September 02, 2011 13:07
The presidents of South Korea and Russia are expected to meet in November to give shape to a massive gas pipeline project from Siberia through North Korea. The project was agreed in principle by North Korean leader Kim Jong-il and Russian President Dmitry Medvedev on Aug. 24.
Russia's state-run gas corporation Gazprom and the Korea Gas Corporation are reportedly in negotiations. In reply to an e-mail from the Chosun Ilbo on Wednesday, a Gazprom spokesman said, "Gazprom and the North Korean government are holding dialogue on cooperation in the energy sector. Gazprom is also discussing with the Korea Gas Corporation ways to transport gas to South Korea from gas terminals in Sakhalin, Khabarovsk and Vladivostok."
Three international events in November offer a chance for the two presidents to meet on the sidelines -- the Asia-Pacific Economic Cooperation summit in Hawaii, the G-20 summit in Cannes, and the East Asia Summit in Bali.
It would then be natural for them to discuss the gas pipeline project. A visit by President Lee Myung-bak to Russia could also give much more weight to bilateral discussions.
A senior government official said. "I understand that during a meeting at Cheong Wa Dae last weekend, President Lee told GNP Chairman Hong Joon-pyo, 'I think there could be a good result for the Russian gas pipeline project in November.'"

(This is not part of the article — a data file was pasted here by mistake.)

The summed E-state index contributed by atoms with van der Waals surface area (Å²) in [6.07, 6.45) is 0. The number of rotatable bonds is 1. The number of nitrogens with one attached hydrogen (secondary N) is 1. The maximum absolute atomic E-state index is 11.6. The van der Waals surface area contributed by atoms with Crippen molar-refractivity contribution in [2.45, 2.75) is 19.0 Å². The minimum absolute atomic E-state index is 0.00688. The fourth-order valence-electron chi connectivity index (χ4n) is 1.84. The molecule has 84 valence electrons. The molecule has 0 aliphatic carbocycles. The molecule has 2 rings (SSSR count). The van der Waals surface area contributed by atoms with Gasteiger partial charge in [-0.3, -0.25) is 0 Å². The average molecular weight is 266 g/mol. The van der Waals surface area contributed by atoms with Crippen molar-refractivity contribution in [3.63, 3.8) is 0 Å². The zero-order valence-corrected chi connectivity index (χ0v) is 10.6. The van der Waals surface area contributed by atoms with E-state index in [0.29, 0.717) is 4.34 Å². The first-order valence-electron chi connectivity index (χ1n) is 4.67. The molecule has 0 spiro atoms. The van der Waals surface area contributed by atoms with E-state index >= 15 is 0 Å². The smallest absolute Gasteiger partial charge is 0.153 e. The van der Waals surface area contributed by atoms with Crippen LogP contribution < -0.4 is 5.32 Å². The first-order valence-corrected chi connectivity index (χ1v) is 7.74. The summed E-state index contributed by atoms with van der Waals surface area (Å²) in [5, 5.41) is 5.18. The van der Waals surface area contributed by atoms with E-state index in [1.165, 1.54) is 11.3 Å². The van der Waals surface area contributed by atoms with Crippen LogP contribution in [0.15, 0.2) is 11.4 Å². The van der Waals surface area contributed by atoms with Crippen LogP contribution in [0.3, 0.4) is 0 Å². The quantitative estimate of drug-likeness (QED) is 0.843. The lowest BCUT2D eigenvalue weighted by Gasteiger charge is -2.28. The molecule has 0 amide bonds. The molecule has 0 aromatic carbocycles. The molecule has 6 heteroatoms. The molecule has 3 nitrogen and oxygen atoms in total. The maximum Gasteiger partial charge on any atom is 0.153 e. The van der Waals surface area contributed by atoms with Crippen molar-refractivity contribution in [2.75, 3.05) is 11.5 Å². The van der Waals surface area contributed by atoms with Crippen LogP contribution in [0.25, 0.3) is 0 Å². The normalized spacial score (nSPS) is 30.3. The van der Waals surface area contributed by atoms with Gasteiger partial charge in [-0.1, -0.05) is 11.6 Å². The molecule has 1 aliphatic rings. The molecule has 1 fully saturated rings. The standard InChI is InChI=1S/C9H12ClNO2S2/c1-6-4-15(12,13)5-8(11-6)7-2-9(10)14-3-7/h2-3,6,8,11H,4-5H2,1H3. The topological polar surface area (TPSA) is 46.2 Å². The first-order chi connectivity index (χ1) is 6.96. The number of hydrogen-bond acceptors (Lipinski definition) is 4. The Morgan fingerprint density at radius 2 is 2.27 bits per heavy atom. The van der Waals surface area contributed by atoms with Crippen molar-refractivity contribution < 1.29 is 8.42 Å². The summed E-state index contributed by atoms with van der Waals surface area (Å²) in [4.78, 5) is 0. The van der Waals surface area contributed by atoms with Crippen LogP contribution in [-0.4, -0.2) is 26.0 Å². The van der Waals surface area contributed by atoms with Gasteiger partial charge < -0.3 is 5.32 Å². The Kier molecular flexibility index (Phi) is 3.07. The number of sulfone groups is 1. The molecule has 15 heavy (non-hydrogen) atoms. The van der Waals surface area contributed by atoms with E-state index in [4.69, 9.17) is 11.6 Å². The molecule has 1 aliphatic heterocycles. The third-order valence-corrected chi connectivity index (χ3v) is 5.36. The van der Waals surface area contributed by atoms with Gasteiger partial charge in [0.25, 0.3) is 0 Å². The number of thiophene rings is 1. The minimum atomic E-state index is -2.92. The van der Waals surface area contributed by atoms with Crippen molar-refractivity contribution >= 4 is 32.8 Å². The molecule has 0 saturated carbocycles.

A GNP lawmaker on the National Assembly's Foreign Affairs, Trade and Unification Committee quoted Foreign Minister Kim Sung-hwan as saying a Gazprom official will visit Seoul soon to discuss the laying of gas pipelines with KOGAS.
Kim in turn quoted his Russian counterpart Sergey Lavrov as promising at a bilateral foreign ministers meeting on Aug. 8 to put the deal through.
Separate talks are underway between South Korea and Russia and between North Korea and Russia. The biggest problem is that there is no direct dialogue between the two Koreas.
A government official on Thursday said, "Seoul-Pyongyang talks hold the key to the gas pipeline project."
The North is asking US$150 million per year as a fee to let the pipeline be built, according to government officials here. The question of transit fees has always caused disputes between gas suppliers and the countries through which pipelines run.
Russia caused a gas shortage in Ukraine and Europe by suspending gas supply in 2009 after conflict with Ukraine over the transit fee. At the time, Russia agreed to pay Ukraine $1.70 per 1,000 cubic meters for every 100 km. Based on this formula, the North can demand up to $170 million per year, given that South Korea can import 10 billion cubic meter of Russian gas annually under a protocol on gas industry cooperation between the two sides from 2008 and assuming the pipeline is about 1,000 km long.
But a senior government official said, "Even if the North and Russia start negotiations right now, it'll take a few years for all parties to reach a final agreement,"
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